"Turin, Shroud of. A linen cloth, which measures 14"3' by 3"7', housed at Turin, Italy. On the material is a 
double, head-to-head image of a man, revealing the obverse and reverse of the body. Known to exist since 
at least 1354, there are indications that the shroud is much older. Pollen studies point to its presence in 
Palestine at a much earlier date, while the weave and type of linen is compatible with first century cloth. It is 
also quite possible that a coin over the right eye is a lepton of Pontius Pilate, minted ca AD. 29-32. While 
some have raised biblical questions concerning various aspects of the shroud, such a burial is well 
supported. Evidence reveals that the head napkin was rolled up and wrapped around the head as indicated 
in the Gospel of John (11:44; 20:5-7), the Mishnah (Shabbath 23:5), and the Code of Jewish Law, `Laws 
of Mourning' (chs. 351-52). The lengthwise wrapping and positioning of the body is supported by Qumran 
burial procedures and the `Laws of Mourning' (ch. 364). The lack of bodily washing is explained by the 
`Laws of Mourning' in that those who are executed by the government or who die violent deaths are not to 
be washed. The use of several strips of linen described in John is also confirmed by the shroud, where 
pieces were also used. Additionally, the hasty burial recorded in the Gospels (Mark 15:42; 16:1-3; Luke 
23:54-56; 24:14) explains a number of these issues. In October, 1978, the Shroud of Turin was the subject of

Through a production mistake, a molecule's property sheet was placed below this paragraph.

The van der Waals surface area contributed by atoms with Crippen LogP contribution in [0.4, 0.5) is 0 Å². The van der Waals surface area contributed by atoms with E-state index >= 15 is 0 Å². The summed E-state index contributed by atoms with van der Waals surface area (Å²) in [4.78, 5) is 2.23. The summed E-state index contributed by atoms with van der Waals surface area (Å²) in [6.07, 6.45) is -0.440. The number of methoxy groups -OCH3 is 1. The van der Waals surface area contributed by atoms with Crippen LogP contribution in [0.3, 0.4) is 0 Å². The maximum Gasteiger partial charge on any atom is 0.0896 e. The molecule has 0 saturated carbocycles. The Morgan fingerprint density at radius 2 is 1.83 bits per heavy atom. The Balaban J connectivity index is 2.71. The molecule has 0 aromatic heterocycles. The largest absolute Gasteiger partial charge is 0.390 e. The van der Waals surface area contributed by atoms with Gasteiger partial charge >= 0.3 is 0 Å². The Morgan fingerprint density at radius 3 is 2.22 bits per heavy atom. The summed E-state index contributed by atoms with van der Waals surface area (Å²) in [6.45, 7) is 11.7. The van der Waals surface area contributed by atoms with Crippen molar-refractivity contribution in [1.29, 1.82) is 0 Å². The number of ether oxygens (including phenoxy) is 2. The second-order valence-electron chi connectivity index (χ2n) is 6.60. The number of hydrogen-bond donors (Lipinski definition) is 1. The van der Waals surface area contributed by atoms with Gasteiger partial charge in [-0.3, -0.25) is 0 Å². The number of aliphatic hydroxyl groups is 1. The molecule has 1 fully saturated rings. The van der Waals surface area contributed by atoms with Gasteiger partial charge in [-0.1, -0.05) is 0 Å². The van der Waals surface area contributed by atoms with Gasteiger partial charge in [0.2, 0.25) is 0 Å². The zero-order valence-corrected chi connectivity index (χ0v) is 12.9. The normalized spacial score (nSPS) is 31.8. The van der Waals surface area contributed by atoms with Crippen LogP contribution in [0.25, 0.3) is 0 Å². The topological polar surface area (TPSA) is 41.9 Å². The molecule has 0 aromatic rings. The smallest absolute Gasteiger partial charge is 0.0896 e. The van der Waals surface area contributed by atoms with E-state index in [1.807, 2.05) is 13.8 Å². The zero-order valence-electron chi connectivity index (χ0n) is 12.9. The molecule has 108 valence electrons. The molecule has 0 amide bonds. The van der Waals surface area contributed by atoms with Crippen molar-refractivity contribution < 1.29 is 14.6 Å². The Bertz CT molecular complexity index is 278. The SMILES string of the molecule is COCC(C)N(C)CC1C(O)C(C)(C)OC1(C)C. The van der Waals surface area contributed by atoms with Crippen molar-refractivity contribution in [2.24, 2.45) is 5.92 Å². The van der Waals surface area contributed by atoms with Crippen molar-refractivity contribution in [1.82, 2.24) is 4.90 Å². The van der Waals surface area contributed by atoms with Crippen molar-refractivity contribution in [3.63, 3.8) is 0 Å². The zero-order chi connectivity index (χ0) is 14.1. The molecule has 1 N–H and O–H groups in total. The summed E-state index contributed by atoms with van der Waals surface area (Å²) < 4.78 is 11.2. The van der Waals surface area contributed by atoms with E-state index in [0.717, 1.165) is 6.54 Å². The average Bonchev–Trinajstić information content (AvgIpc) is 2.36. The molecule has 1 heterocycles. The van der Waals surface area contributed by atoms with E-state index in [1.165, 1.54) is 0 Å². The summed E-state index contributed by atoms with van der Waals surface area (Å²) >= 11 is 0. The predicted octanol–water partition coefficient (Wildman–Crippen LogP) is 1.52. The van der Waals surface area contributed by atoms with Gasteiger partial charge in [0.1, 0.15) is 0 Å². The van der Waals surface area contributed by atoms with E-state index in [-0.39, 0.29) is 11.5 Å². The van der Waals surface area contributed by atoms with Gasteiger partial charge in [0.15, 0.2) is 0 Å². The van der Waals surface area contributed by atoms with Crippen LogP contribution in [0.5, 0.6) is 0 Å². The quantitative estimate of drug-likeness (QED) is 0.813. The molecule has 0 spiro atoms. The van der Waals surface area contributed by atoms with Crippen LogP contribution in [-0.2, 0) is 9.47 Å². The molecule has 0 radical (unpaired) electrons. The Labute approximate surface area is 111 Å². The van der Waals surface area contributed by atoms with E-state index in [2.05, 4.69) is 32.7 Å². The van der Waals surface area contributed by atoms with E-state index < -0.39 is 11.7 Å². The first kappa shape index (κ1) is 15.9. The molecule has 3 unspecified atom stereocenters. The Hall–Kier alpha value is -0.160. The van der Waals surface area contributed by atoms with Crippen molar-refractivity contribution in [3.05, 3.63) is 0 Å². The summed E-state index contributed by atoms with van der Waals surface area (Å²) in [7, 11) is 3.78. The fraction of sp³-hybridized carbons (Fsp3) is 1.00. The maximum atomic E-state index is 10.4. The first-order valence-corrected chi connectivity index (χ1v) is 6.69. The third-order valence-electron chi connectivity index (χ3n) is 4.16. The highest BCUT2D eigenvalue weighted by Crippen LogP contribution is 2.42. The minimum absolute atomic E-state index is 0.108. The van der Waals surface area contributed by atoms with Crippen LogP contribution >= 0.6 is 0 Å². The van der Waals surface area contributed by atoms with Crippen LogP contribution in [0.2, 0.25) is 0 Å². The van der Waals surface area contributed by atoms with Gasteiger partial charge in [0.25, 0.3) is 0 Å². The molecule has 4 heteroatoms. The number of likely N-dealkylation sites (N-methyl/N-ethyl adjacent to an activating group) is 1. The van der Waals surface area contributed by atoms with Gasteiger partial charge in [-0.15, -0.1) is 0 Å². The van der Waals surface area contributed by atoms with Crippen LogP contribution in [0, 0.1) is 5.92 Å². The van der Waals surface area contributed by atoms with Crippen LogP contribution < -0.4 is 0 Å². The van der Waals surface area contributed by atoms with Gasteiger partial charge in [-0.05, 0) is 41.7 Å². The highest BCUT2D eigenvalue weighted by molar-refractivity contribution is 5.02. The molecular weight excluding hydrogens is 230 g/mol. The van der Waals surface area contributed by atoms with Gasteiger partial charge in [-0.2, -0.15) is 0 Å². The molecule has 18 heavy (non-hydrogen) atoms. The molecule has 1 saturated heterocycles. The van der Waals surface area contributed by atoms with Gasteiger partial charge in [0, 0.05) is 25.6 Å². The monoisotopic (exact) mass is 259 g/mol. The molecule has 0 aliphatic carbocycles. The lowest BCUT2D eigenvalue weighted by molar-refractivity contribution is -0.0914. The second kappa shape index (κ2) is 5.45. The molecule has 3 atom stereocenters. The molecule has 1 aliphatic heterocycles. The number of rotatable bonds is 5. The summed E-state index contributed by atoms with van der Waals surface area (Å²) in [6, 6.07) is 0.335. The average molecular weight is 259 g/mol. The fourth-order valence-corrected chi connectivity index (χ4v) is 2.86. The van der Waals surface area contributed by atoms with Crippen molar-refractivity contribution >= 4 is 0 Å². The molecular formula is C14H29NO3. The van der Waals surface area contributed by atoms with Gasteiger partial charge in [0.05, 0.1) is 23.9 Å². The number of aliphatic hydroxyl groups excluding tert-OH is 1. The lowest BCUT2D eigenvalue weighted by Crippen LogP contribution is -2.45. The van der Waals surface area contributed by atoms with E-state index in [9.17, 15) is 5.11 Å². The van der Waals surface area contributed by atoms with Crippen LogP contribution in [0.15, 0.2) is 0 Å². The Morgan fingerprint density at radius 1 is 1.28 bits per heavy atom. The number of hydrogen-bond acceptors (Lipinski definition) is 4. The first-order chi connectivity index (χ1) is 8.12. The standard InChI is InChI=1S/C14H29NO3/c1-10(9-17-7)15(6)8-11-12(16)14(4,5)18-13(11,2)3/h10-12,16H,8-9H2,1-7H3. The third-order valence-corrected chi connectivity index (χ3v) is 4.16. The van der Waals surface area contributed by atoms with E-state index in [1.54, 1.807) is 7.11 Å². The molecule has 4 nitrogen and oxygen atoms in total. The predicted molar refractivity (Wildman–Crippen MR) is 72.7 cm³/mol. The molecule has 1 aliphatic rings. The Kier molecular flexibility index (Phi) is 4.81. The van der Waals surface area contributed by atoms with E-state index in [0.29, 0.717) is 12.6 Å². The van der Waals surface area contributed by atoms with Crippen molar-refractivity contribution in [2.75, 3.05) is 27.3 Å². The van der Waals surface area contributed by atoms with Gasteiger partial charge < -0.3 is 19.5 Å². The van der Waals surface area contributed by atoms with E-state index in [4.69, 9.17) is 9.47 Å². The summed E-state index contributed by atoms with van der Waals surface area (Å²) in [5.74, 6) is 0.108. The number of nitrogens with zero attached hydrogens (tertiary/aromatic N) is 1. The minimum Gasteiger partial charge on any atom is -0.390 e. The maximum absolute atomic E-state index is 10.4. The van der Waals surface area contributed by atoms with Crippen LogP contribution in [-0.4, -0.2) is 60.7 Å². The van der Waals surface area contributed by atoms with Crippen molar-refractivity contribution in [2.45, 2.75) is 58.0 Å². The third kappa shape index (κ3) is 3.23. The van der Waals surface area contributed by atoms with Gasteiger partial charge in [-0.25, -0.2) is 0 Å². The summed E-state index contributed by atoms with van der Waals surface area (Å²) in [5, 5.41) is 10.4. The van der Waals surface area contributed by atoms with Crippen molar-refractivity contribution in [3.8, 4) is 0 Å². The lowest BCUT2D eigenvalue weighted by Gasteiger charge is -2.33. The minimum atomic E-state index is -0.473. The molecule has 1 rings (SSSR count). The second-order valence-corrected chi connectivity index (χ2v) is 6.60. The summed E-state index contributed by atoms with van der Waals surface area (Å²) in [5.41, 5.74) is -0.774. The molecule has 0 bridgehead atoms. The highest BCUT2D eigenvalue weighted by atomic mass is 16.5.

an intense scientific investigation revolving around such questions as the nature of the bloodstains and the 
composition and cause of the image. It was found that the shroud is very probably not a fake of any kind. 
There is no sign of paint, dye, powder, or any other foreign substance on the cloth that can account for the 
image. Additionally, the image was found to be three-dimensional, superficial, and nondirectional, each quite 
an enigma to the explanation of the image. The man buried in the shroud apparently died from crucifixion, 
and his body is in a state of rigor mortis. The Gospels, which have been shown to be trustworthy on 
historical grounds, present reliable accounts of Jesus' crucifixion. A comparison of the man of the shroud 
with Jesus reveals that they suffered the same wounds, even in several points that were not normal 
crucifixion procedure. Both men received a series of punctures throughout the scalp from a series of sharp 
objects, a badly bruised face, a severe whipping (over 120 wounds are visible on the shroud), shoulder 
abrasions from a heavy object, and knee contusions. There are punctures in both wrists and both feet, the 
absence of broken ankles, and a postmortem chest wound with a clear flow of blood and watery fluid. Both 
were buried hastily individually, and in fine linens. There certainly are strong indications that the two men 
might be one and the same since they agree in such features and disagree in none. Most significantly, there 
is no decomposition on the cloth, meaning that the body exited comparatively quickly. Many of the 
bloodstains are intact, including the blood clots, meaning that the body probably was not unwrapped, since